SpringSecurityUserProvider

This implementation provides a way to integrate Togglz with Spring Security. To use this provider you have to add the following dependency to your project.

<dependency>
  <groupId>org.togglz</groupId>
  <artifactId>togglz-spring-security</artifactId>
  <version>2.4.1.Final</version>
</dependency>

To configure Togglz to use this provider, add it to your TogglzConfig. Please note that you have to specify an authority name in the constructor of the class. Users with this authority will automatically be able to perform Togglz administration tasks.

public class MyTogglzConfiguration implements TogglzConfig {

    /* ..... */ 

    @Override
    public UserProvider getUserProvider() {
        return new SpringSecurityUserProvider("ADMIN_AUTHORITY");
    }
}

ThreadLocalUserProvider

Many applications are using servlet filters to implement authentication. In these scenarios authentication is typically done for a single request received by the application. If you are using such a pattern for user authentication you can use ThreadLocalUserProvider to tell Togglz about the current user.

This implementation allows to store the current user in a ThreadLocal object for the current request. The only thing you have to do is to set the current user from your filter like this:

@Override
public void doFilter(ServletRequest request, ServletResponse response, FilterChain chain) 
        throws IOException, ServletException {

    String username = ...;
    boolean isAdmin = ...;

    FeatureUser user = new SimpleFeatureUser(username, isAdmin);

    ThreadLocalUserProvider.bind(user);
    try {
        chain.doFilter(request, response);
    } finally {
        ThreadLocalUserProvider.release();
    }

}

Then register the ThreadLocalUserProvider in your TogglzConfig like this:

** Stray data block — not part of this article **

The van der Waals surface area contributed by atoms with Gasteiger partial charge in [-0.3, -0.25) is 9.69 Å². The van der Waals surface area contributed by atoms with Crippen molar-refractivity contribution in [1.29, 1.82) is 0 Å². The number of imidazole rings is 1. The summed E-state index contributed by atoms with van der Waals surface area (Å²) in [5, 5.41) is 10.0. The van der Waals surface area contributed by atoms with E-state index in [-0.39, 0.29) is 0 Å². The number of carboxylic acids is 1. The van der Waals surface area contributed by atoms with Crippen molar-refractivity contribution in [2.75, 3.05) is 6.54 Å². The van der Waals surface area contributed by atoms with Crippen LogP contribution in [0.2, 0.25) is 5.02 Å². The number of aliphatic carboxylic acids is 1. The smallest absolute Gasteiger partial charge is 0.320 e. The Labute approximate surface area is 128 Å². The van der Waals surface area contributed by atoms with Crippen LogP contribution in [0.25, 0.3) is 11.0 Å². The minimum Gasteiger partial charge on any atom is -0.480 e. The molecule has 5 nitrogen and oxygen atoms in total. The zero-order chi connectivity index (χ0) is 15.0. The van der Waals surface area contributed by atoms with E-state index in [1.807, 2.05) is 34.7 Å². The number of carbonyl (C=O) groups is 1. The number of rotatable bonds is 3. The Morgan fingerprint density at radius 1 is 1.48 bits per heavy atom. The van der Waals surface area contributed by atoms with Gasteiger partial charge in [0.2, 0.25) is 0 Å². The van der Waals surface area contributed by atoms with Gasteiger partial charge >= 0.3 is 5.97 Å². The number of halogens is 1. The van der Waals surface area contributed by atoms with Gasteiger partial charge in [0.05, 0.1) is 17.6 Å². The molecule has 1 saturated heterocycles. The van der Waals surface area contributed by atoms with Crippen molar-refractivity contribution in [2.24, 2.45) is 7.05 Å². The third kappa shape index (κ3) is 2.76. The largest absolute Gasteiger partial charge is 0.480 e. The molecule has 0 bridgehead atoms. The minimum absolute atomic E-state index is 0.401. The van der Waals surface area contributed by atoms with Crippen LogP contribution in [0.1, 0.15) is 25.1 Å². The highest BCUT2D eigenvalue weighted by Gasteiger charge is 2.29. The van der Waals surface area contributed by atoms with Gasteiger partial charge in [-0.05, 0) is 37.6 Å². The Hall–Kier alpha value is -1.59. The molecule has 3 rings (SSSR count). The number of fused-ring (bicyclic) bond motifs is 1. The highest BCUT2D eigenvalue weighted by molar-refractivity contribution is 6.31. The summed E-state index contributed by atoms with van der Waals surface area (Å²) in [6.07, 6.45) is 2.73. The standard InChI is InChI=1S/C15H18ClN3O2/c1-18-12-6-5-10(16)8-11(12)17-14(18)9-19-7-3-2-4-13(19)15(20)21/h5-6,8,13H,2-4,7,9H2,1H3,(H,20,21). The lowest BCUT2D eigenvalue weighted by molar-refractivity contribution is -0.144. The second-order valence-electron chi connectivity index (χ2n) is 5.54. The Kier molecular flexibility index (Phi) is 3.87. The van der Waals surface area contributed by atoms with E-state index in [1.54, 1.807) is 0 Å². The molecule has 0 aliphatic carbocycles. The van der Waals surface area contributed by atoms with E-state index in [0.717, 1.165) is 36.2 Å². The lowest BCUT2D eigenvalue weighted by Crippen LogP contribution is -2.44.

public class MyTogglzConfiguration implements TogglzConfig {

    /* ..... */ 

    @Override
    public UserProvider getUserProvider() {
        return new ThreadLocalUserProvider();
    }
}

Custom Implementation

If none of the default implementations fits you needs, you can always think about implementing a provider yourself. This is very easy. You just have to implement a single method called getCurrentUser().

The following example shows an implementation which reads the username from a servlet request attribute:

public class MyTogglzConfiguration implements TogglzConfig {

    /* ..... */ 

    @Override
    public UserProvider getUserProvider() {
        return new UserProvider() {
            
            @Override
            public FeatureUser getCurrentUser() {
            
                HttpServletRequest request = HttpServletRequestHolder.get();
                
                String username = (String) request.getAttribute("username");
                boolean isAdmin = "admin".equals(username);
                
                return new SimpleFeatureUser(username, isAdmin);
                
            }
        };
    }
}

Please note the HttpServletRequestHolder class which may be very useful if you are implementing a UserProvider yourself because it allows to obtain the HttpServletRequest from anywhere in your application.